Wednesday, October 29, 2014

A home.

Now that all things marathon are behind me for a while, I'm stopping to take stock of the other craziness that happened over the summer.

For one, we moved!

New kitchen, with actual counter space.  Be still, my heart.

Perfect for blueberry muffin-baking.

This was not something I saw coming, necessarily, but became critical over the summer for a few reasons:

- The apartment we currently live in was raising the rent. While the main selling point of the complex used to be the price, especially given the fantastic neighborhood, the rent hike would put our monthly cost on par with other places in the same area.

- It was a second floor unit, and I was getting extremely tired of trying to guide a 2-year-old down the stairs in the morning, in heels, with my laptop, lunch box, gym bag, her backpack, etc.  It was logistically challenging, and dangerous.

- We moved into said cheap, second floor, two bedroom apartment in the great neighborhood with the thought that maybe, just maybe, that would be our home until we were in a position to buy a house.  It became abundantly clear during the year, once the reality of childcare costs and my impending student loan payments hit, that a house to "own" was probably not going to happen for us soon.  If we're going to rent anyway, why not rent a place we love?

Speaking of counter space, this is her new favorite place to be when mama cooks.

We shopped around locally and in neighboring towns, and quickly concluded that while our apartment was nothing special, our neighborhood is a treasure that we were loathe to give up.  Quaint old houses, quiet streets, proximity to downtown activities, the ability to run in the 5am darkness and only encounter elderly dog-walkers and the occasional possum?  We couldn't leave.

Lucky for us, a place across the street opened up.  We loaded up our belongings and settled in one block away from our former home.  And we are happy.  There is a bit more space, a functional layout, natural light streaming in, and friendly neighbors on all sides.  I can see us staying here for years and growing our family.



It's so nice to feel settled, even if our "American dream" is not quite textbook.  While 10 years ago the social pressures revolved around going to school, getting a job, and having enough money to go out on the weekends, now... now, as I'm approaching 30, the pressure is centered on having babies and buying houses. Owning your own house is the hallmark of stability, financial responsibility, and general grown-up-ness these days.  I have many friends who have made that happen, and I couldn't be happier for them.  It's not for us, though.  Not right now.  Honestly, a small part of me is glad that we are not in a position to buy.  I am an adult.  I am responsible. But I do not feel ready to take on the obligation that is owning a house.  I know what you're going to say.  "Equity!" "Independence!" "Security!"  I hear you.  We'll get there some day.

For now, I am in love with our quaint little rental.  You can never really "own" the things that matter, anyway. Evening walks, the smell of bacon sizzling on a Sunday morning, warm bodies to snuggle up with at night - these things are mine, with or without the mortgage.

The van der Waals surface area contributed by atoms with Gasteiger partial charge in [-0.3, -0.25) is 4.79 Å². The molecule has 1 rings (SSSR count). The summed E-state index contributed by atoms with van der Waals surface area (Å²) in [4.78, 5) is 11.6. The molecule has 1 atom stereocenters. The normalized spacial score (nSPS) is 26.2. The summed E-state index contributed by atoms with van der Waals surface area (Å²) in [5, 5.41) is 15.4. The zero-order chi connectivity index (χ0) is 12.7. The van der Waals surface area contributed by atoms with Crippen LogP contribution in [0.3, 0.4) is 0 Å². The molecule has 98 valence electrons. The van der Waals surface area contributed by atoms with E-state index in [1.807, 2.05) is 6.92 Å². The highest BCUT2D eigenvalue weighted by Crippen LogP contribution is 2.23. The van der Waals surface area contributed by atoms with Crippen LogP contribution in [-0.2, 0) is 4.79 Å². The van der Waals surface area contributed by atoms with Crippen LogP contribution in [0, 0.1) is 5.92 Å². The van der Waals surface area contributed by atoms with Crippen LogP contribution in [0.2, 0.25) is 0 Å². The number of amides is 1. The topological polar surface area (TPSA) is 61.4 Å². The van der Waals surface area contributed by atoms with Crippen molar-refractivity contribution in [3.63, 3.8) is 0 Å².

Tuesday, October 21, 2014

The Longest Run (part 2)

Alternative title: 26.2 thoughts on my first marathon.




I woke up at 4:30 to start the pre-run coffee/breakfast/bathroom routine, and we were out the door by 5:15.  We walked a mile to the start line, I used a porta-potty (no lines!), kissed the husband goodbye, and took my place near the 5:30 pace group to await the start.  I fought the urge to cry for no good reason, really.  It was one of those long anticipated moments, finally arrived - and yet, I still couldn't wrap my head around the reality that I would actually be running 26 miles.  Luckily I didn't have much time to stew before the horn signaled the start of the race.



1.  First mile!  Here we go!  Why do I already feel tired?  I'm not going to turn on my music for a while so I can soak this in.  How funny that I feel like a crazy person for doing this, but here I am, surrounded by more than 2,000 other crazy people!

2. Definitely feeling tired.  Probably the ~4 hours of sleep I got last night.  I need a distraction until the endorphins kick in.  NPR podcasts to the rescue! I catch a glimpse of the leaders after they round the first bend - how do they make it look so effortless?

3. It's kind of eerie, running in the pre-dawn light with the coastal fog rolling in, on streets with no cars. 

4. Time for my first Gu.  Espresso Love, I've been looking forward to you allllll morning.

5. Bacon.  Mile 5 smells like bacon.  Did they really need to have the course run behind so many good-smelling restaurants?

6. Gay For Good is running a water stop, so I take a mini break and say a sincere thank you to the volunteers. I spend the rest of the mile reflecting on how, out of all the various communities I have belonged to throughout my life - Catholic, ex-patriot, student, etc - the only two in which I have ever felt completely comfortable and accepted are the gay community and the running community.  I am so grateful for both.



7.  At this point I start doing funny mental math just to pass the time.  At 6 miles I was 23% done with the race.  7 miles,  26ish%.  Once I get to 8 miles I'll be almost a third of the way through!